1. The Wufong Project

    by
    By Malinda Schultz (Founder and Organizer)

     

    It all started in 2010 in a small township in Hualien County. After watching the documentary “Born Into Brothels,” I was inspired to give children cameras. They would have the opportunity to document their lives and help them understand the beauty in front of them in their own communities. But where to start? A friend of mine was volunteering at a Learning Center for underprivileged children in Fongtian Township, Hualien County. I mentioned to him about my idea and he introduced me to the founder of the The Five Way House Learning Center. She was thrilled to do the project. And so it began.

    “to raise money for their education.”

    The main objection was to raise money and awareness for the Five Way House Learning Center while at the same time educating the children through means of creativity and art. The children took photos of their everyday lives and a good friend of mine framed them to sell. They where hand made bamboo frames made by Tim Ho, a native to Hualien. He dedicated his time and money to help the children have a better education. With his efforts and creativity combined with my teachings we created a wonderful dipiction of the children’s lives framed in beautiful bamboo. At the end of the project we had a great final event where we gathered with musicians, fire dancers, volunteers, the children and their art works to raise money for their education. Although it was a small event, it was a great success and everyone involved wanted to do it again.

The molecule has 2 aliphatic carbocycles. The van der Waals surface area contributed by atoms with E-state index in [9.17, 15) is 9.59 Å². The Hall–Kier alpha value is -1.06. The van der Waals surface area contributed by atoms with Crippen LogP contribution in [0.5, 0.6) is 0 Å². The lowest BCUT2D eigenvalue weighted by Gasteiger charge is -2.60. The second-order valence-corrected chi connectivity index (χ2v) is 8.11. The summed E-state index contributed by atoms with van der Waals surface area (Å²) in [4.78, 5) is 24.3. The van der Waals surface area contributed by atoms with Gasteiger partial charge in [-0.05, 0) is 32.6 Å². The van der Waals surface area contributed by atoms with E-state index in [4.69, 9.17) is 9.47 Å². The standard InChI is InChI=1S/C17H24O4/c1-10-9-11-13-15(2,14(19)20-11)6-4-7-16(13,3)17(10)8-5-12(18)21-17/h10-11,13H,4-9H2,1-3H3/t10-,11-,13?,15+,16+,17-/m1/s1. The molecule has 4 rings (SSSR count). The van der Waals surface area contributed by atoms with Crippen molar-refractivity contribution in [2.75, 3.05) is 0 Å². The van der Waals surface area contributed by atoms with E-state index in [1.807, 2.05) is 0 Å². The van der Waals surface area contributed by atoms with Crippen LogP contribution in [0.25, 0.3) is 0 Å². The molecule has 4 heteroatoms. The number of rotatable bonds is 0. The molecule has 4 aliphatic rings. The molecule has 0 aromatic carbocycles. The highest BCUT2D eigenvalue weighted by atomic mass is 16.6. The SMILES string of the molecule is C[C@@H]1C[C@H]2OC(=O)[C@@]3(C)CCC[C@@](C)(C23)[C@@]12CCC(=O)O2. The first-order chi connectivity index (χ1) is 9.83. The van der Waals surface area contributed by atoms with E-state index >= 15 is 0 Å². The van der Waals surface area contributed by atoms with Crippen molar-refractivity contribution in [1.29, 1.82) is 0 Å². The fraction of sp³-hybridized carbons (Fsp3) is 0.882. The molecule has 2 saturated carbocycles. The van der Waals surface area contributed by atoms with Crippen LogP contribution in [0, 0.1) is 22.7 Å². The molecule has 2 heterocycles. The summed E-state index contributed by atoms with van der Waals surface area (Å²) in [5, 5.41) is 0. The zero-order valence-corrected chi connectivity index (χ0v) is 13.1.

“Their voices gave me chills up my spine and their dedication to their heritage was apparent and amazing.”

    Here we are, a year later doing a similar project in Chingchuan Village (Wufong) in the mountains of Hsinchu County. When I first came to Chingchuan (Wufong), it was during an annual expat festival called “Peace Fest.” I fell in love with the village and the people. What captured my soul was the singing of the Chingshuan Children’s Choir. Their voices gave me chills up my spine and their dedication to their heritage was apparent and amazing. The color of their traditional clothing and their dances put my soul at ease so I wanted to learn more.

    “Poverty combined with an isolated location leaves the children with little opportunity to succeed.”

    I learned that Chingchuan Village is inhabited by a small population of the Atayal Tribe, some of the oldest indiginous peoples of Taiwan. They have been through decades of repression from various political sects and forced into poverty. Poverty combined with an isolated location leaves the children with little oppotunity to succeed. They have minimal education and when it is time for high school many of them have trouble getting there, for it is a 45 minute drive down the mountain to Jhundong. Parents are absent with jobs in another city leaving the children with their grandparents. Most grandparents are too old and can’t take proper care of the children which in many cases leads to drugs and alcohol use. Many of the children grow up to find themselves working in the lowest paying jobs such as contruction, farming or forestry. I also learned that the Children’s Choir I saw last year, was no longer singing together because they all had to go down the mountain to attend high school or get a job to help support their families. This was sad to me because it seems that they will never be able to keep their heritage alive with so many cracks in the foundation.